The arts is only one part of the picture, though: the co-op is also about brings businesspeople together with artists. "Art is about doing business," Gordon says. Both businesspeople and artists sometimes fail to recognize the importance of the other, to the detriment of both.

"You have people who have creative ideas, but they don't know business," says co-founder Greg DelGiorno. "Business people know that creativity is important, but they might not be that creative. We want to bring businesspeople and artists together."

They also want the local  politicians to commit to supporting the arts in Wilmington. At Wednesday's grand opening of the LOMA Coffee Shop a few doors down, Gordon issued the politicians, including ribbon-cutter Governor Jack Markell, a challenge: "What can you do to help art grow and function?" -- a challenge that was received optimistically: "The governor stepped up."

 In the coming months, Film Brothers plans big events such as a movie-themed Battle of the Bands in March, and a Street Festival on Market to help raise funds and create business opportunities next June. In the meantime, they hope for plenty of involvement, and a full calendar, starting with the Movie Co-op Opening on Saturday November 13, featuring local arts and the opportunity to learn more.

Find Film Brothers on Facebook and Twitter.

Tuesday, November 2, 2010

Chicago at the Wilmington Drama League

The orchestra was perched on a rooftop in a brilliant set design by Kurt Kohl which let the audience see them and made them part of the show. As soon as we were seated, Chris Tolomeo and his jazz orchestra started some warm-up numbers from his CD to set the feeling of 1920s speak-easy. Then Kitty (Leeia C. Ferguson) came out in a gangster’s raincoat to do the house announcements in a well-written 1920's patois – letting those dancer legs peak out through the thigh-high slits.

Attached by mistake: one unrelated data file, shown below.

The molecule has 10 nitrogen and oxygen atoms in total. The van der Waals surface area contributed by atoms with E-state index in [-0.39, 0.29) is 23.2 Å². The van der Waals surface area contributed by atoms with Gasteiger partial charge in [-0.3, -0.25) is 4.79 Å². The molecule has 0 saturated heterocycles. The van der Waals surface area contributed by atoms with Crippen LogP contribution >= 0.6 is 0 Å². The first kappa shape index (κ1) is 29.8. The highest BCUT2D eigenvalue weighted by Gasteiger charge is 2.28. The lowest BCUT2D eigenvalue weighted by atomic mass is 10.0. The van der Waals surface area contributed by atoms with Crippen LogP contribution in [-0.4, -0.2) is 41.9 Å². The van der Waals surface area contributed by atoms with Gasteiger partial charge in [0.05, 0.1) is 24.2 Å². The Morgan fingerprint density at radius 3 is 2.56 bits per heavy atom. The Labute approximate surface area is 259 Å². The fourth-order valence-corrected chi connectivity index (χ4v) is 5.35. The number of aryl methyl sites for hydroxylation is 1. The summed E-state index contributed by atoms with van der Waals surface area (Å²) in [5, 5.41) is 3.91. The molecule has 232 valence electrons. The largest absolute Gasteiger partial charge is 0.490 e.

Lights down, then up again showing back of a dancer who starts 'All that jazz' using the brilliant choreography created by Jody Anderson - whose 2007 Candlelight Theatre production of Chicago won the Philadelphia Theatre Alliance Barrymore Award. Not only were all the dancers top quality, but the production on opening night was as tight as anything I have seen in Delaware. Yet it was Barbara Wright's perfect cold stare/warm smile combination as Velda Kelly that made the show for me. I had seen Catherine Zeta-Jones in the film but I was even more captivated by Ms. Wright's dancing and her ability to give that "I'll-smile-when-I-murder-you" look throughout the show.

Watching a few clips of the movie showed me that although the fade-ins and technical gloss give it polish, there is a dimension missing on film that you get with live theatre that I could hardly describe. When Billy Flynn, the shyster lawyer (Jeffrey Santoro) does his shtick with the dancing girls and feathers - your mouth is still hanging open and asking: can this be Delaware? The well-seasoned musical backbone of the Tolomeo orchestra gave a tremendous boost to the smoothness of entrances and dancing.

Music Director Steve Weatherman and Choreographer Jody Anderson deserve much praise for this well-rehearsed show, but credit for coordinating the entire production goes to Director Matt Casarino who said he had never had a show so ready on opening night. The casting, the music and the dancing are so good that I highly recommend you catch a show during the run concluding November 13.